Synthesis of the thyroid hormones is regulated by the level of circulating hormones (i.e., a negative-feedback mechanism) operating, as indicated earlier, partly by direct action on the thyrotropin-secreting cells of the pituitary gland and partly by indirect action on the hypothalamus and its thyrotropin-releasing factor. Thyrotropin attaches to the cells of the thyroid gland and may exert its effect by stimulating CAMP synthesis. It causes resorption of thyroid colloid and increases the rates of both glucose metabolism and protein synthesis as secretion of thyroid hormones increases in response to it. After the thyroid gland of the rat has been under thyrotropin stimulation for two or three hours, an increase in the size of the cells of the gland occurs, along with an increase in iodide uptake into them; prolonged thyrotropin action causes a marked enlargement of the gland ( goitre), which in man may become externally apparent as a swelling. Goitres, which are of various types, result from a negative-feedback reaction that attempts to maintain output from the thyroid gland.

      One established effect of the thyroid hormones in mammals is an increase in metabolic rate and in oxygen consumption, but the effects of the hormones undoubtedly are more wide-ranging than this. On the one hand, impairment of the thyroid function in mammals results in disturbances in the processes of growth and maturation. Both growth and maturation disturbances occur in the cretinous dwarfism resulting from thyroid deficiency in newborn infants; on the other hand, the metabolic effect is not apparent in lower vertebrates (e.g., fish), even though treatment of these animals with thyroid hormones promotes an increase in the growth rate, provided pituitary growth hormone is also secreted. In addition, evidence suggests that, in lower vertebrates, the thyroid hormones are active during moments of stress in the life cycle (e.g., migration and reproduction) and affect the activity of the central nervous system. Disturbance of thyroid output also affects reproduction in mammals, impairing the functioning of the ovary, for example, and causing irregularities of the ovarian cycle.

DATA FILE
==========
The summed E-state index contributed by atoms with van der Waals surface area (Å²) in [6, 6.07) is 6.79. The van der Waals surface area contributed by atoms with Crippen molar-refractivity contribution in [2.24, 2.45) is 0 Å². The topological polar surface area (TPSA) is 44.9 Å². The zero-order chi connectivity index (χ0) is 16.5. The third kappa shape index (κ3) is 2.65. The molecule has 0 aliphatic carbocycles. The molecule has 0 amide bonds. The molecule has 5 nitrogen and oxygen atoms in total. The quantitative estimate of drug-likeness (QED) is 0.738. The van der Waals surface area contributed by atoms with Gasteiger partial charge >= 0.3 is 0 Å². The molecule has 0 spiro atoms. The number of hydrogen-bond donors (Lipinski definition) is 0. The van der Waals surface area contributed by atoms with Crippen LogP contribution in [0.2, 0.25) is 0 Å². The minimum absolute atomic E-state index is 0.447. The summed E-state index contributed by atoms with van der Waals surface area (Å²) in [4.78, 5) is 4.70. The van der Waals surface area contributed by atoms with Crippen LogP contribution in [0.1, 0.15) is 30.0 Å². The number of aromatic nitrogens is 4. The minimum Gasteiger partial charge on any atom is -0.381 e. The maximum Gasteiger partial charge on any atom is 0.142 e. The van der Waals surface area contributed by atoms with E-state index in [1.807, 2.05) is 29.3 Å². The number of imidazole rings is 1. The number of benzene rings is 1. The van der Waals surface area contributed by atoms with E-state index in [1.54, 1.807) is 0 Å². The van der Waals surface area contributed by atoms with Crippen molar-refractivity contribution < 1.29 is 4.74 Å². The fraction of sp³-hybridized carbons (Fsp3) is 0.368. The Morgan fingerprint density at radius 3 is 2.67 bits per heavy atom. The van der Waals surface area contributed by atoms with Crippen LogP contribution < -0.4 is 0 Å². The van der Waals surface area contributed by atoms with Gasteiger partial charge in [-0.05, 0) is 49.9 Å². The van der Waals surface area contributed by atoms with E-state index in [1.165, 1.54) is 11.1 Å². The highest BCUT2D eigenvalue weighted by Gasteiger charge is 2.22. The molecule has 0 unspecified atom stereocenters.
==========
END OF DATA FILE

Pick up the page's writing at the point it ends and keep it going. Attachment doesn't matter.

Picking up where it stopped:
The complex effects of thyroid hormones are well documented in the metamorphosis, or change in body form, of the amphibian tadpole into a frog. Metamorphosis, which involves a diversity of integrated morphological and biochemical changes, requires the presence of the thyroid gland and depends upon a delicate balance between the changing output of its hormones and changing sensitivities of the target tissues. Studies involving the tail of the frog tadpole show that the thyroid hormones directly promote the formation of the enzymes needed for reduction of the tail and suggest that the diverse effects produced in vertebrates by the thyroid hormones might depend upon their capacity to regulate protein metabolism, in which case the target cells would have to be adapted to respond by appropriate patterns of enzyme synthesis.

Ultimobranchial tissue and calcitonin